The REAL Benedict Option

Written on the train on the way home to Manchester having been a monastic guest this week with the  brothers in the beautiful and inspiring setting of Buckfast Abbey in Devon, which was first built in 1018 and then rebuilt by a few monks working for 20 years from 1882.

27 years ago I went there as my Anglican pre-ordination retreat before serving as an deacon in my first parish in Cullompton and now I’m on a 3 month sabbatical thirty years after leaving the police. It was wonderful to go back having had a month to REST in May, June is mostly REVIEW and JULY will be RESET as I consider not just my own ministry but also pray into the future of the church generally. 

Christendom is collapsing in our day. Not only because of external cultural foes bleeding into internal ideological battles, I believe the eternal God is blowing away our inherited model in the west, evidenced by denominations in doomloop decline and many churches in the death throes. I believe the pace of that will only increase, replaced by new (old) ways to be church formed around true biblical discipleship. The conversations I’m connecting with now talk of a reformation of ecclesia, ‘apostolic hubs’ and the like, as Ken Gott so powerfully alluded to in his keynote at last year’s LAUNCH event.

Apostolic Hubs? What could this look like? 

I’ve been looking back to look forward. Spending time worshipping seven times a day with this Benedictine community not only took me back at times to my Roman Catholic roots, but refreshed my spirit with a great stirring of the Holy Spirit in me. I have been reminded me of the importance of spiritual disciplines for disciples, and the silence in the private gardens and woods open only to monastic guests also gave me much time to walk and read, pray and ponder, particularly on the work and writing of its founder, St Benedict of Nursia, Italy.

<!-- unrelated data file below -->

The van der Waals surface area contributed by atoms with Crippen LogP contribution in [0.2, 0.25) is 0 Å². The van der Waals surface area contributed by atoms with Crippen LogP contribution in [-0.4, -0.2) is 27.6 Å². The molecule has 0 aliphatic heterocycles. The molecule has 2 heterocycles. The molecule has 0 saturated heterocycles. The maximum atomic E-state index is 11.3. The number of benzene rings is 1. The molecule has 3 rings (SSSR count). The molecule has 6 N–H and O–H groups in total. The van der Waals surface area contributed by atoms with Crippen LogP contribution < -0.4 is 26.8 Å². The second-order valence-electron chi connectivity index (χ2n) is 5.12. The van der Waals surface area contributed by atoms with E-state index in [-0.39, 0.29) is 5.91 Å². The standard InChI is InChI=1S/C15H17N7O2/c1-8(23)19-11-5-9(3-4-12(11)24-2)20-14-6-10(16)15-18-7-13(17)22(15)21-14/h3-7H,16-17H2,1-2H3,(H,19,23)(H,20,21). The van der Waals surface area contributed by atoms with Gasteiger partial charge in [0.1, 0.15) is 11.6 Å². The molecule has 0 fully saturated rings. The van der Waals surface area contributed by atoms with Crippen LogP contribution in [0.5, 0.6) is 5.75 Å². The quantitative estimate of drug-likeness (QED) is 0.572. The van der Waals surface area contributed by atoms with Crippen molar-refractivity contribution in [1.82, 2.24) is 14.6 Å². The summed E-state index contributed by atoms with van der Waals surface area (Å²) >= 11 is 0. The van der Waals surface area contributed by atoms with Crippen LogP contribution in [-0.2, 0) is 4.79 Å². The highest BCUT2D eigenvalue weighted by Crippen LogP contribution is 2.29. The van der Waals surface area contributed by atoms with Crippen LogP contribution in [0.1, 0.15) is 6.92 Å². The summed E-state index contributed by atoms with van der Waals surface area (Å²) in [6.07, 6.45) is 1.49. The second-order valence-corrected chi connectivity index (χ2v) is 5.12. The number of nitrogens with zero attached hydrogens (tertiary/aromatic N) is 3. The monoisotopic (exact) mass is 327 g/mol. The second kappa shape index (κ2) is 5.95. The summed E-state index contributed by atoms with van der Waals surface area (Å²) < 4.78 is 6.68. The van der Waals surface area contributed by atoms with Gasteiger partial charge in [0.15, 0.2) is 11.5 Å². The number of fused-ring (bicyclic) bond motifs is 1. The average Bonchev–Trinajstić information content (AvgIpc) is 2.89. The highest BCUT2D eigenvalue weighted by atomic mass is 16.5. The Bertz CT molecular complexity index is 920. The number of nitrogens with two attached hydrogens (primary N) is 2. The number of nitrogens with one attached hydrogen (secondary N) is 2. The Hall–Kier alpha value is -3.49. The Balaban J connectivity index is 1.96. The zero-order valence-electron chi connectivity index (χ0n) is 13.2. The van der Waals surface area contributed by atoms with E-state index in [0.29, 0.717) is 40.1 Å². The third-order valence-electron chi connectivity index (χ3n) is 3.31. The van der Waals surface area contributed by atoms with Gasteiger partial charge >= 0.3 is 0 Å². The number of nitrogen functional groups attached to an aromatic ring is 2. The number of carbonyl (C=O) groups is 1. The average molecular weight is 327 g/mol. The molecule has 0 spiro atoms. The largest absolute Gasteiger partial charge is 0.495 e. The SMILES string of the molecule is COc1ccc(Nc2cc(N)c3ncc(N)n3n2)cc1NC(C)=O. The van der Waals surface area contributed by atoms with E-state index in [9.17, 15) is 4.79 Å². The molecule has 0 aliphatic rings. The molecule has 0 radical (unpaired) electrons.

This noble’s son visited Rome to study about 500 and was shocked and disgusted by its decline – not only in power as an empire but witnessing the moral and spiritual decay of a world in chaos as order gave way in society in his time took him first to solitude as a hermit for three years, then having been asked by others to do so, to rebuild and reorganise better, differently (incidentally the first ones to invite him later tried to kill him, such is ministry life!). 

Before his death at the age of 67 he founded and prescribed what life would look like in twelve autonomous communities, ‘schools for the Lord’. The movement grew and these monasteries became centres of agriculture, manufacturing, knowledge and invention. Benedict’s reforming activity not only reshaped the Middle Ages, but resounds through history and culture. 

You may well be aware that Rod Dreher has of course written extensively on this ‘option’ as a contemporary way forward for those who committed to “orthodox biblical Christianity”[1] in the face of relativism, secularism and compromise. 

His book whet my appetite a couple of years ago, but I wanted to engage with the text firsthand on what was for me a mostly silent retreat, apart from moments such as when one of the monks coughed fairly loudly when he saw me taking an extra meatball (I think that was why, maybe he just had a cough, but he glared at me at breakfast when I put the toast in the wrong place too). 

Perhaps in future blogs I’ll write more about how practically Benedict lays out how this was to be organised – and it is very practical not mystical or theoretical so that we who read it are to be like the wise who don’t just hear the words or discuss them but build on the rock by ‘daily translating Christ’s teaching into action.’[2]